13. Money, J; Davison J (1983). "Adult penile circumcision: erotosexual and cosmetic sequelae". The Journal of Sex Research 19: 298-92. http://www.cirp.org/library/complications/money/. 
  14. See photographic series in: lander MM. The Human prepuce. In: Denniston GC, Milos MF (eds). Sexual Mutilations: a human Tragedy. New York: Plenum Press; 1997. pp.79-81.
  15. 15.0 15.1 15.2 Taylor JR, Lockwood AP, Taylor AJ. The prepuce: specialized musocsa of the penis and its loss to circumcision. Br J Urol 1996 Feb;77(2): 291-5.
  16. Jefferson G. The peripenic muscle; some observations on the anatomy of phimosis. Surgery, Gynecology and Obstetrics 1916 Aug;23(2):177-81.
  17. K. O'Hara and J. O'Hara. The effect of male circumcision on the sexual enjoyment of the female partner. BJU International, Volume 83, Supplement 1, Pages 79-84, January 1, 1999.
  18. Moldwin RM, Valderrama E. Immunohistochemical analysis of nerve distribution patterns within preputial tissues. J Urol 1989 Apr;141(4):499A. (abstract).
  19. Dogiel AS. Die Nervenendigungen in der Schleimhaut der asseren Genitalorgane des Menschen. [The nerve endings in the afferent mucosa of the human genital organs.] Arch f. mkr. Anat. 1893; 41: 585-612.
  20. Bazett HC, McGlone B, Williams RG, Lufkin HM. Depth, distribution and probable identification in the prepuce of sensory end-organs concerned in sensations of temperature and touch; thermometric conductivity. Archives of Neurology and psychiatry 1932 Mar; 27(3):489-517.
  21. Ohmori D. Über die Entwicklung der Innervation der Genital Apparatus als peripheren Aufnahme-Apparat der genitalen Reflex. [The development of innervation of the genital apparatus as peripheral receptors for the genital reflex.] Ztschr. f. d. Ges. Anat. up Entw. 1924; 70: 347-410.
  22. Winkelmann RK. The Cutaneous Innervation of the human newborn prepuce. Invest Dermatol 1956 Jan;26(1):53-67.
  23. Winkelmann RK. The erogenous zones: their nerve supply and significance. Mayo Clin Proc 1959;34(2):39-47.
  24. 24.0 24.1 Halata Z, Munger BL. The neuroanatomical basis for the protopathic sensibility of the human glans penis. Brain Res 1986 Apr23;371(2):205-30.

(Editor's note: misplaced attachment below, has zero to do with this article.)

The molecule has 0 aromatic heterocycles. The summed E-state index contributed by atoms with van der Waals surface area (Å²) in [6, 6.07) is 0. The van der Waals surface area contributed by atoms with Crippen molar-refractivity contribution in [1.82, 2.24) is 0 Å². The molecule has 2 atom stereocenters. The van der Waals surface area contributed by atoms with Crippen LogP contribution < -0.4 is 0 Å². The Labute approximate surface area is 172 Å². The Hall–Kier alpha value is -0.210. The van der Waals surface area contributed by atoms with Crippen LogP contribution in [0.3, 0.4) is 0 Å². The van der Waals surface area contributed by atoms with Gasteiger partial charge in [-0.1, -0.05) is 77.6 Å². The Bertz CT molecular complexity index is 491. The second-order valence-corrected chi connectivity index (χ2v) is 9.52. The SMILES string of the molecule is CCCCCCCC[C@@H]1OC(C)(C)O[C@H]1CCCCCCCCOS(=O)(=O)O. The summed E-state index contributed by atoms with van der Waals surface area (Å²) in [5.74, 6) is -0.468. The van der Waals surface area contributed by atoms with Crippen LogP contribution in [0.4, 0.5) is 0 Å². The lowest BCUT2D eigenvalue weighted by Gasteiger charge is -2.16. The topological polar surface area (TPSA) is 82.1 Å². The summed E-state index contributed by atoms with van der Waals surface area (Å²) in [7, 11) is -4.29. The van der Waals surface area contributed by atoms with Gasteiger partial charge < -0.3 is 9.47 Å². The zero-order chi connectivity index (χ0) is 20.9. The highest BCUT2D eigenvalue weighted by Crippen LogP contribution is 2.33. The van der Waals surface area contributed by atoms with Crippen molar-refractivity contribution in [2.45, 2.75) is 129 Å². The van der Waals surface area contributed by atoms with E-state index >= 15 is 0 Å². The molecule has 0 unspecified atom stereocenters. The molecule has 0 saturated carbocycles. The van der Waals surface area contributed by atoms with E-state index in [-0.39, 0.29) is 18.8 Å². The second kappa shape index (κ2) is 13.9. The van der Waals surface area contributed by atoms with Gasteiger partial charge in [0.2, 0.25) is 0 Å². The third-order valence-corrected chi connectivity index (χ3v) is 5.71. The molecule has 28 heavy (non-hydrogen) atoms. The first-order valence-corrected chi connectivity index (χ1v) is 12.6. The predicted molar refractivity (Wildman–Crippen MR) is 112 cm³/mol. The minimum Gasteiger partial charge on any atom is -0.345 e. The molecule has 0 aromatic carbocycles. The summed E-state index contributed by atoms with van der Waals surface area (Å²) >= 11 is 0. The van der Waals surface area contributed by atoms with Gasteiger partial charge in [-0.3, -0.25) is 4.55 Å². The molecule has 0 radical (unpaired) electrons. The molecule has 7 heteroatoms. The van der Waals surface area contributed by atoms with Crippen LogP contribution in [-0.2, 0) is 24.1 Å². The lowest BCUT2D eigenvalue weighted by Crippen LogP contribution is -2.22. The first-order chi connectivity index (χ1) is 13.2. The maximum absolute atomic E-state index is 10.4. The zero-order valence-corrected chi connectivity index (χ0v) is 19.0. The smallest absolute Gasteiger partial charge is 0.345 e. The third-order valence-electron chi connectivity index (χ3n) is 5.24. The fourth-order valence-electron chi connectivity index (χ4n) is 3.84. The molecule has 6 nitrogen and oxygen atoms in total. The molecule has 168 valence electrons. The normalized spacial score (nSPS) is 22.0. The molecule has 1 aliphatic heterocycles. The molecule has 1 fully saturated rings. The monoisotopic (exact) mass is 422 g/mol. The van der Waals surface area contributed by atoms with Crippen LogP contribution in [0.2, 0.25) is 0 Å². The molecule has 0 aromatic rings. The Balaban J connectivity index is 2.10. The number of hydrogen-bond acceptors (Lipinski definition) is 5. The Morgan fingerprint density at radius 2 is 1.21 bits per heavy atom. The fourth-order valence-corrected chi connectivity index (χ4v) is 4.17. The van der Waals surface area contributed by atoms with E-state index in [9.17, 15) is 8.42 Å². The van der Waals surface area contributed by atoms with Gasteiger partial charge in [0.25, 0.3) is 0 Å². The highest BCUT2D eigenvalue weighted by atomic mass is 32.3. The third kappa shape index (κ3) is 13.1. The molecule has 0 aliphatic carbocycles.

25. 25.0 25.1 25.2 Morris L. Sorrells, James L. Snyder. Fine-touch pressure thresholds in the adult penis. BJU Int. 2007 Apr;99(4):864-9. http://www.nocirc.org/touch-test/bju_6685.pdf
  26. Yang, DM; Lin H, Zhang B, Guo W (April 2008). "Circumcision affects glans penis vibration perception threshold". Zhonghua Nan Ke Xue 14 (4): 328–330.
  27. Weiss GN, Sanders M, Westbrook KC. The distribution and density of Langerhans cells in the human prepuce: site of diminished immune response? Isr J Med Sci 1993 Jan;29(1);42-3.
  28. Flower PJ, Ladds PW, Thomas AD, Watson DL. An immunopathologic study on the bovine prepuce. Vet Pathol 1983 Mar;20(2):189-201.
  29. Ahmed A, Jones AW. Apocrine Cystadenoma: a report of two cases occurring on the prepuce. Br J Dermatol 1969 Dec; 81(12):899-901.
  30. Hyman AB, Brownstien MH. Tyson's "glands": ectopic sebaceous glands and papillomatosis penis. Arch Dermatol 1969 Jan;99(1):31-6.
  31. Parkash S, Jeykumar S, Subramanyan K, Chaudhuri S. Human Subpreputial collection: its nature and formation. J Urol 1973 Aug 110(2):211-2.
  32. Ahmed AA, Nordlind K, Schultzberd M, Liden S. Immunohisto chemical localization of IL-1 alpha-, IL-1 beta-, IL-6- and TNF-alpha-like immunoreactivities in human apocrine glands Arch
  33. Frohlich E Shamburg-Lever G, Klesses C. Immunelectron microscopic localization of cathepsin B in human apocrine glands. J Cutan Pathol 1993 Feb;20(1):54-60.
  34. de Witte L, Nabatov A, Pion M, et al. Langerin is a natural barrier to HIV-1 transmission by Langerhans cells. Nat Med 2007 Mar;13(3):367-71.
  35. Cohn BA. In search of human skin pheromones. Arch Dermatol 1994 Aug; 130(8):1048-51
  36. Dermatol Res 1995;287(8):764-6Smith GL, Greenup R, Takafuji ET. Circumcision as a risk factor for urethritis in racial groups. AM J Public Health 1987 Apr;77(4):452-4.
  37. Bassett I, Donovan B, Bodsworth NJ. Male circumcision and common sexually transmissible diseases in a developed nation setting. Genitourin Med 1994 Oct;70(5):317 -20.
  38. Bassett I, Donovan B, Bodsworth NJ, Field PR, Ho DW, jeansson S, Cunningham AL. Herpes Simplex virus type 2 infection of heterosexual men attending a sexual health sentre. Med J Aust 1994 Jun 6:160(11);697-700.
  39. Van Howe R. Does Circumcision Influence Sexually Transmitted diseases?: a literature review. BJU Int 1999 Jan;83 Suppl 1:52-62.
  40. Laumann EO, Masi CM, Zuckerman EW. Circumcision in the United States: prevalence, prophylactic effects, and sexual Practice. JAMA 1997 Apr2;277(13):1052-7.
  41. Dickson NP, Van Rood T, Herbison P, Paul C. Circumcision and risk of sexually transmitted infections in a birth cohort. J Pediatr 2008;152:383-7.
  42. Cook LS, Koutsky LA. Holmes KK. Clinical presentation of genital warts among circumcised and uncircumcised heterosexual men attending an urban STD clinic. Genitourin Med 1993 Aug;69(4):262-4.
  43. Van Howe, Robert S. (May 2007). "Human papillomavirus and circumcision: A meta-analysis". Journal of Infection 54 (5): 490–496.
  44. Dinh, T.H.; M. Sternberg, E.F. Dunne and L.E. Markowitz (April 2008). "Genital Warts Among 18- to 59-Year-Olds in the United States, National Health and Nutrition Examination Survey, 1999–2004". Sexually Transmitted Diseases 35 (4): 357–360.
  45. Van Howe, R.S. (January 1999). "Circucmsion and HIV infection: review of the litarature and meta-analysys". International Journal of STD's and AIDS 10: 8–16.
  46. Amir J. et al. Circumcision and Urinary Tract Infections in Infants. Am J Dis Child (1986), vol. 140, p. 1092.
  47. Prais D. Shoov-Furman R, Amir J. Is circumcision a risk factor for neonatal urinary tract infections? Arch Dis Child Published Online First: 6 October 2008.